Aphrodisiacs and impotence
Men desperate to get rid of impotence may fall for so-called 'aphrodisiacs' and other nutritional therapies that claim to restore sexual function. Be forewarned that these products don't work and some can even be dangerous.
Earlier, a drug called Yohimbine was hailed as an aphrodisiac and a cure for impotence. This medication is derived from the bark of an African tree. Natives claimed that boiling the bark and drinking the extract increased sexual desire in both men and women.
Western scientists who studied the effects of Yohimbine initially reported an 80 percent success rate in impotent men who took this herbal product. More recent tests, however, have questioned these findings and say that Yohimbine's effects are simply psychological.
But unlike other placebos, the drug can produce adverse reactions if the recommended dose of three tablets a day is followed. These include high blood pressure, increased pulse rate, nervousness, and anxiety.
'The extreme embarrassment of impotent men makes patients quite vulnerable to magazine, television, and direct mail advertising schemes for a variety of dubious products claiming to restore normal sexual function. Many of these products are 'nutritional supplements' and may contain ingredients such as ginseng, vitamins, zinc, selenium, animal testicles, placental fragments, hormones, nutmeg, spices, oats and other vegetable extracts. Even 'Catalyst Activated Water' has been promoted as an impotence treatment,? revealed Dr. Stephen W. Leslie, assistant clinical professor of surgery at Case Western Reserve University School of Medicine in Impotence: Current Diagnosis and Treatment.
'The FDA asked about 2OO companies to send evidence in the form of scientific studies that their particular aphrodisiac works. No one complied with that order and not a single report was received by the FDA. The reason why some aphrodisiacs appear to work is because impotence may sometimes be a psychological problem. If it's all in the mind, anything you take will make you feel different,' explained Dr. Edward John Keogh, medical director of the Reproductive Research Institute at Queen Elizabeth II Medical Centre in Nedlands, Western Australia.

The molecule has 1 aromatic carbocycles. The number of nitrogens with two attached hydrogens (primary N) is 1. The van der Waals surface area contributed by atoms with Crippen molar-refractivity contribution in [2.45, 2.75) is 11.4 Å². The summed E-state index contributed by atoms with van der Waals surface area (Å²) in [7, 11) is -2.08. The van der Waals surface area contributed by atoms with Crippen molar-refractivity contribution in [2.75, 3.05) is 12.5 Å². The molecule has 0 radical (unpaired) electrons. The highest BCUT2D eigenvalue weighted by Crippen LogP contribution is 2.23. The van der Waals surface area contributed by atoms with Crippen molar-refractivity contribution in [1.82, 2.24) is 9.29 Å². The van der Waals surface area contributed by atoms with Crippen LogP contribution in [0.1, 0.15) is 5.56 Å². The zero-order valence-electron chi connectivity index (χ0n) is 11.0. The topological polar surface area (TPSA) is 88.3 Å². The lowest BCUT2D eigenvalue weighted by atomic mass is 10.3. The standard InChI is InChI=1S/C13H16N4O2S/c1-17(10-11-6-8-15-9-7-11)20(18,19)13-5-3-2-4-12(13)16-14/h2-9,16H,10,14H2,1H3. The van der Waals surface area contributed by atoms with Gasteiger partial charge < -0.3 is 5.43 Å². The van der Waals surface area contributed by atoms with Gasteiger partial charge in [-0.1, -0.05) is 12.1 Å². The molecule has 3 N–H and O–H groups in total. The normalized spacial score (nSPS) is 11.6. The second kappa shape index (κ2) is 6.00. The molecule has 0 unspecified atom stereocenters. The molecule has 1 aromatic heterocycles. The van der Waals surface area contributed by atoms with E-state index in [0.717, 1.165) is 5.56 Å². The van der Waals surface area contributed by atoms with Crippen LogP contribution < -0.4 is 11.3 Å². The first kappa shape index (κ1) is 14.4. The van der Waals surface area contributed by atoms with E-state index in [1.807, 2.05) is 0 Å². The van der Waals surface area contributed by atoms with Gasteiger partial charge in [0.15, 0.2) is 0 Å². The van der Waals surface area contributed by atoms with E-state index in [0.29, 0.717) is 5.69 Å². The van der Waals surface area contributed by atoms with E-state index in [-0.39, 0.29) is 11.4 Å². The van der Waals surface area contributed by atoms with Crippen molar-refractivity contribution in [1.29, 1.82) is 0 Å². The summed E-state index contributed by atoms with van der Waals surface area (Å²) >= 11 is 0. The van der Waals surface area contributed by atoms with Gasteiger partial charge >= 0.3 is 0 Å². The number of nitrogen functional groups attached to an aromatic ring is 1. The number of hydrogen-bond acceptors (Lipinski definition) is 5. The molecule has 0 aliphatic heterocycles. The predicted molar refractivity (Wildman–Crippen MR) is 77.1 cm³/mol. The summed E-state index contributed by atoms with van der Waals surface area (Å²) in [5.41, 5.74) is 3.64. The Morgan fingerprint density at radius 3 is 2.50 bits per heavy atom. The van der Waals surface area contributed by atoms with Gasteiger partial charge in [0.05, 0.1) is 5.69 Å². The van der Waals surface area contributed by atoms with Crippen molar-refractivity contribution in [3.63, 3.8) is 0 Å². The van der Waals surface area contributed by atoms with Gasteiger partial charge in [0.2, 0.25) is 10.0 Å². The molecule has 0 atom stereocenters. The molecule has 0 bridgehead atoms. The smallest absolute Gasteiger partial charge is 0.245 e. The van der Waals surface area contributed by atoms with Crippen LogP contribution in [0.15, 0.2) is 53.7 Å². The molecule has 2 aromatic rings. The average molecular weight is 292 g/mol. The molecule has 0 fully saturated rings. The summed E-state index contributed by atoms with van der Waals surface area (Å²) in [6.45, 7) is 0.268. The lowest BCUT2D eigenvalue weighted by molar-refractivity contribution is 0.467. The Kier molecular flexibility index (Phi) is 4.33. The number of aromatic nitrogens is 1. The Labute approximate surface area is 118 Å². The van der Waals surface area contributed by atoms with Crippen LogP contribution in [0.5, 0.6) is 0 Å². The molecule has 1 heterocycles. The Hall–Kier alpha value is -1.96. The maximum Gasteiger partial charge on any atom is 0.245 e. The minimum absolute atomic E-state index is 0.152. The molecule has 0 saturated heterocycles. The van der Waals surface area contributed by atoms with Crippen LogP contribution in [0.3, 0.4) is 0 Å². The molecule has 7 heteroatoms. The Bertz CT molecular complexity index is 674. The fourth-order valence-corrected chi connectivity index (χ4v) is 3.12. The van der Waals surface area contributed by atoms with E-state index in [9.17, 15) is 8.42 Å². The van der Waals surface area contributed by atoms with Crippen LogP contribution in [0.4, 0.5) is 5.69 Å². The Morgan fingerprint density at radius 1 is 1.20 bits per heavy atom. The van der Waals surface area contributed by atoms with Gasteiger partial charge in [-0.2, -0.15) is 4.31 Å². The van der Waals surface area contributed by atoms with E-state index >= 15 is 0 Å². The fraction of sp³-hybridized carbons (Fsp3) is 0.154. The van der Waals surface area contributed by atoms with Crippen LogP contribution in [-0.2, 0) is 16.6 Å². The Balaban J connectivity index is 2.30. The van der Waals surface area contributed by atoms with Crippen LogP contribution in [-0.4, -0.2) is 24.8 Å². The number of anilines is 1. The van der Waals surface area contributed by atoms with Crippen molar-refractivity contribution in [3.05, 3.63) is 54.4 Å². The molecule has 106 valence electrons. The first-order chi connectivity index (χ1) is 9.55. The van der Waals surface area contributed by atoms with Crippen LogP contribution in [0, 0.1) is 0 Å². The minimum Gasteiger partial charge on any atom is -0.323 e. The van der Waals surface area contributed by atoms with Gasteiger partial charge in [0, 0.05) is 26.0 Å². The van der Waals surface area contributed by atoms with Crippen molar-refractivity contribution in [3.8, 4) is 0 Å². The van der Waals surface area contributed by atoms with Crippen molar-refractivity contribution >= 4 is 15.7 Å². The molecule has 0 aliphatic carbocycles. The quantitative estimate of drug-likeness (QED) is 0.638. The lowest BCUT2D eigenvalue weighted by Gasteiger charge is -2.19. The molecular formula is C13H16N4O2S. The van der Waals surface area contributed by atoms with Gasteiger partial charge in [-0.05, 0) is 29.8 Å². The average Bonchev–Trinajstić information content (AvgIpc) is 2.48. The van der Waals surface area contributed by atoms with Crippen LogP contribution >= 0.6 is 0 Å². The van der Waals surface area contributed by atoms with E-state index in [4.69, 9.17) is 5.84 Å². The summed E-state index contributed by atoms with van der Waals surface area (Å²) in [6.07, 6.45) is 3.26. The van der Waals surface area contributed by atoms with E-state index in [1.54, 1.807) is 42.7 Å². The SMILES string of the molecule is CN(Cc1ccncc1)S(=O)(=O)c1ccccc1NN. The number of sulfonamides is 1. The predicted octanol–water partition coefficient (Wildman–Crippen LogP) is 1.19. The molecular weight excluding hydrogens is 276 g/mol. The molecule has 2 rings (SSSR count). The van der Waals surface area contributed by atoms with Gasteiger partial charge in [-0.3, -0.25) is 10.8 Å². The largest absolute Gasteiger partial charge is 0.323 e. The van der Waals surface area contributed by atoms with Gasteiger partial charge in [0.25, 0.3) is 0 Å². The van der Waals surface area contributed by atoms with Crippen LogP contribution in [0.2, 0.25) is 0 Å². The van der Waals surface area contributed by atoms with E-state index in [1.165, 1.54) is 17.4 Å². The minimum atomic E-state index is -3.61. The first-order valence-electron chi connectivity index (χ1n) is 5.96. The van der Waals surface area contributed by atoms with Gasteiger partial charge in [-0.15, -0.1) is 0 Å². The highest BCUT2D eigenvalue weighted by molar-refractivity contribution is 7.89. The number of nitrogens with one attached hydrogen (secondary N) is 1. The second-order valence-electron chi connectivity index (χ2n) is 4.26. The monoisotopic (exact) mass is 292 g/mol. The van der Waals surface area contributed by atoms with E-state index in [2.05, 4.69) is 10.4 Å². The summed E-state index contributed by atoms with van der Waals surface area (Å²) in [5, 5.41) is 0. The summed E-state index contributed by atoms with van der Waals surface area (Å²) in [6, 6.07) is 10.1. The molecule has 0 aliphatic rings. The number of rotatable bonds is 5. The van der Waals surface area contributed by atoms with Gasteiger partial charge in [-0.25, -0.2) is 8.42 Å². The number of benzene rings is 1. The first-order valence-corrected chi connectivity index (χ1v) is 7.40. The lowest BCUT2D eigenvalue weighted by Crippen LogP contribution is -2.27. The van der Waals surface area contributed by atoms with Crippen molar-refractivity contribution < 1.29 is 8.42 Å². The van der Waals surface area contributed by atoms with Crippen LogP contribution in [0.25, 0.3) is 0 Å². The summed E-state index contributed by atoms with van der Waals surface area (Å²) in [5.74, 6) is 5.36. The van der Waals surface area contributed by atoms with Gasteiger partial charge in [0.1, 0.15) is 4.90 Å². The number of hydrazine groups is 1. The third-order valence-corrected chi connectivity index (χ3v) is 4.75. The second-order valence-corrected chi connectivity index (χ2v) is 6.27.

Knowing this, is there hope for impotent men? In the past, victims could only grin and bear it. Today, impotence is almost always treatable provided the underlying cause is detected.
'There is probably no way for you to tell what's wrong without a complete diagnostic evaluation under the supervision of an experienced specialist. Impotence may only be a symptom of a potentially serious underlying health problem. Ignoring the problem will not make it disappear,' Leslie said.
If the problem is psychological, a visit to a psychiatrist, psychologist, or sex therapist is in order. With the right counselling, emotional problems may be threshed out and dealt with in a manner that will lessen if not totally eliminate the problem.
'Sex therapy can help with low sexual desire, erection problems not caused by physical disorders, premature ejaculation, difficulty in reaching orgasm and pain during sexual activity. Therapy can also help in adjusting to a medical or surgical treatment for impotence or to cope with the impact of a chronic illness on sexual ability. Treatment is generally short-term often requiring just 10 to 20 weekly sessions,' Leslie said.
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About the author:
Sharon Bell is an avid health and fitness enthusiast and published author. Many of her insightful articles can be found at the premier online news magazine http://www.HealthLinesNews.com.